Three-dimensional strain-rate imaging.
Robson MD., Constable RT.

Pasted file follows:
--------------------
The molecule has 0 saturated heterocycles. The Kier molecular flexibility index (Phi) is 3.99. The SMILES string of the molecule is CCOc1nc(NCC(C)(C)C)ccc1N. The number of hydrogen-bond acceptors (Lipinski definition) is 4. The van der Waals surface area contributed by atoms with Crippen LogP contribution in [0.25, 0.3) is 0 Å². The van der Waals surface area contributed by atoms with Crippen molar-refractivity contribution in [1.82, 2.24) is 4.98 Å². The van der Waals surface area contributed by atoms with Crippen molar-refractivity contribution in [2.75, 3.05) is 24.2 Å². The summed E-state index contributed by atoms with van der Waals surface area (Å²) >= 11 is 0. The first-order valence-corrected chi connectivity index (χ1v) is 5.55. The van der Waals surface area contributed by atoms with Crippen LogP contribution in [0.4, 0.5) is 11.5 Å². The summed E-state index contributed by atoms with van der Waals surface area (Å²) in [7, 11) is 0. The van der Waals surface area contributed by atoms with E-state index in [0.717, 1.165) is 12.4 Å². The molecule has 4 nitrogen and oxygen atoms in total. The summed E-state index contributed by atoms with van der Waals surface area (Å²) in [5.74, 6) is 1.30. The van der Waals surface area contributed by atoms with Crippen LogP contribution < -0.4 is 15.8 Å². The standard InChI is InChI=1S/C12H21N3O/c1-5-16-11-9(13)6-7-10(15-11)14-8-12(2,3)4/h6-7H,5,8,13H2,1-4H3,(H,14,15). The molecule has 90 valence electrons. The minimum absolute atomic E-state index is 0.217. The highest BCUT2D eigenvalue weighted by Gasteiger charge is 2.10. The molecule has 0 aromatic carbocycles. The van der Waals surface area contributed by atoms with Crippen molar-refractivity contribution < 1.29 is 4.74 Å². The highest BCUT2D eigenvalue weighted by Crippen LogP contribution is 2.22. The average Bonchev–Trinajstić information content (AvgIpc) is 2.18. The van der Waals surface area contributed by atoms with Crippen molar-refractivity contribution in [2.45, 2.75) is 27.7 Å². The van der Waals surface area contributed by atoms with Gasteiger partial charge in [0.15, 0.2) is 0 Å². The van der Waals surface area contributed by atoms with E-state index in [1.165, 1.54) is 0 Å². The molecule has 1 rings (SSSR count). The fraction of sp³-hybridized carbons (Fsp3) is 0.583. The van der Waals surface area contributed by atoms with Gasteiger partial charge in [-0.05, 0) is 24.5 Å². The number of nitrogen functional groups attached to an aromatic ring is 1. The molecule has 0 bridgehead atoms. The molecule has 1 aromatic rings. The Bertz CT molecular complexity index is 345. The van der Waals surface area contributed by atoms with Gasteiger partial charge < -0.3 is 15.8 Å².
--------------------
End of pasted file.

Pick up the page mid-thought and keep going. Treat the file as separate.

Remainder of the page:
Strain-rate imaging uses large velocity encoding gradients to obtain measurements of velocity that are extremely insensitive to the effects of random noise. The spatial differential of velocity yields the velocity gradient from which the strain-rate and twist-rate tensors can be determined. These tensors represent the distortion of the material and are of interest in the analysis of the dynamic behavior of living tissue (e.g., that of the myocardium). This work presents a new technique that uses the magnitude of the signal in the velocity encoded data to measure through-plane velocity variations at the resolution of the voxel size. The magnitude of the MR signal contains information about the range of phases present within a voxel. When the phase is dependent on the velocity (as in phase velocity imaging), the magnitude contains information about the range of velocities within a voxel. The method presented in this work uses unbalanced slice-refocusing gradients to sample the magnitude variation introduced by the interaction of velocity encoding gradients with spatially dependent velocities. The previously developed in-plane velocity gradient methods can be easily integrated with this new through-plane measurement to characterize the deformation of the myocardium in three spatial dimensions with high accuracy. The applicability of these methods is demonstrated theoretically, in phantoms and in vivo.